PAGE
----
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The University of Otago-based Centre for Chemical and Physical Oceanography has won the $500,000 top award in the Prime Minister's latest science prizes, for cutting-edge research in evaluating ways to reduce greenhouse gases.
Centre principal scientist Prof Philip Boyd said he was stunned to hear about the prize success yesterday.
A total of $100,000 of the funding will go towards professional development for the nine-strong centre research team, and the rest will be devoted to continuing research.
The centre is a collaboration between the Otago University chemistry department and Niwa, and, since 1996, has been investigating how the ocean controls the Earth's climate, and assessing ways to reduce greenhouse gases.
Led by Prof Boyd, the researchers have investigated how the ocean has acted as a sponge to soak up carbon dioxide from the atmosphere in the past million years.
Their research proved it was possible to enhance the oceans' ability to remove carbon dioxide, a greenhouse gas, by fertilising surface waters with an iron solution, to promote phytoplankton blooms.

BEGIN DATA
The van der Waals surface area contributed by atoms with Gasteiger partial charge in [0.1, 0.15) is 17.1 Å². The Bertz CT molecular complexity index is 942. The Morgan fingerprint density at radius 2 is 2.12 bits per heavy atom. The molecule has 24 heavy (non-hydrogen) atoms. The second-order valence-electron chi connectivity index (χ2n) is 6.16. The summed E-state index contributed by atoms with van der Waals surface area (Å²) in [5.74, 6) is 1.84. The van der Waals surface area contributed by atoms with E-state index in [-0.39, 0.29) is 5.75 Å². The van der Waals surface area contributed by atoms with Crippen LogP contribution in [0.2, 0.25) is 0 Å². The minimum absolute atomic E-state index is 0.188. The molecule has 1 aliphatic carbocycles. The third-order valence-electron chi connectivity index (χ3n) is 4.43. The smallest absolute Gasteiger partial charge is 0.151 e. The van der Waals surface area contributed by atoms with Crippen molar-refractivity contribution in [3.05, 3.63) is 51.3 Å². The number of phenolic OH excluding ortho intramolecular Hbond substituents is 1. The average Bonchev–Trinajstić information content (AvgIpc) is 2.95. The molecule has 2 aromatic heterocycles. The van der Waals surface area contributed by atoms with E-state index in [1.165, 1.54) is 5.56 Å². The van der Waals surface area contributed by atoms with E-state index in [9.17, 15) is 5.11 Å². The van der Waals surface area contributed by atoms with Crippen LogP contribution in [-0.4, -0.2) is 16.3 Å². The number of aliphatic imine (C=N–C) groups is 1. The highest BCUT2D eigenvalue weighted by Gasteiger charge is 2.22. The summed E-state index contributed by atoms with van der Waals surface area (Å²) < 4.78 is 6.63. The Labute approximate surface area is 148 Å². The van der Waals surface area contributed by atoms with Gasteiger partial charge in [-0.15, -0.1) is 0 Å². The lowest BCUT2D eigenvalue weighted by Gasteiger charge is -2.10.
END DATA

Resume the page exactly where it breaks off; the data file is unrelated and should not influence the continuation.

In some of the biggest experiments the world has ever seen - some of the results of which were visible from space - the team tested the theory in the icy waters of the Southern Ocean, south of New Zealand.
Researchers spent weeks at sea in the stormy ocean on Niwa's deepwater research vessel Tangaroa, facing waves of up to 10m.
"Although we proved that increasing iron supply does increase the ocean's ability to remove CO2, the increase was not as much as we thought, would be very costly, and is fraught with complex side effects including the release of other, more potent greenhouse gases," Prof Boyd said.
Otago University vice-chancellor Prof Harlene Hayne said this prestigious national prize recognised the efforts of the team of Otago and Niwa researchers, and they had made a "major contribution" to international knowledge of oceans facing climate change.
Centre co-director and Otago sciences pro-vice-chancellor Prof Keith Hunter said the honour was "the top prize in science in the country" and projected the centre on to the world stage.
"It definitely adds to [New Zealand's] credibility," he said.
Other Prime Minister's Prize winners are. -
Dr Rob McKay, Victoria University Antarctic Research Centre (2011 MacDiarmid emerging scientist, $200,000); Dr Angela Sharples, Rotorua Boys' High School (science teacher, $50,000 for her and $100,000 for school); Nuan-Ting Huang, year 13 Auckland Diocesan School for Girls, (future scientist, $50,000 tertiary study scholarship); Dr Mark Quigley, University of Canterbury (science media communication Canterbury earthquakes, $100,000).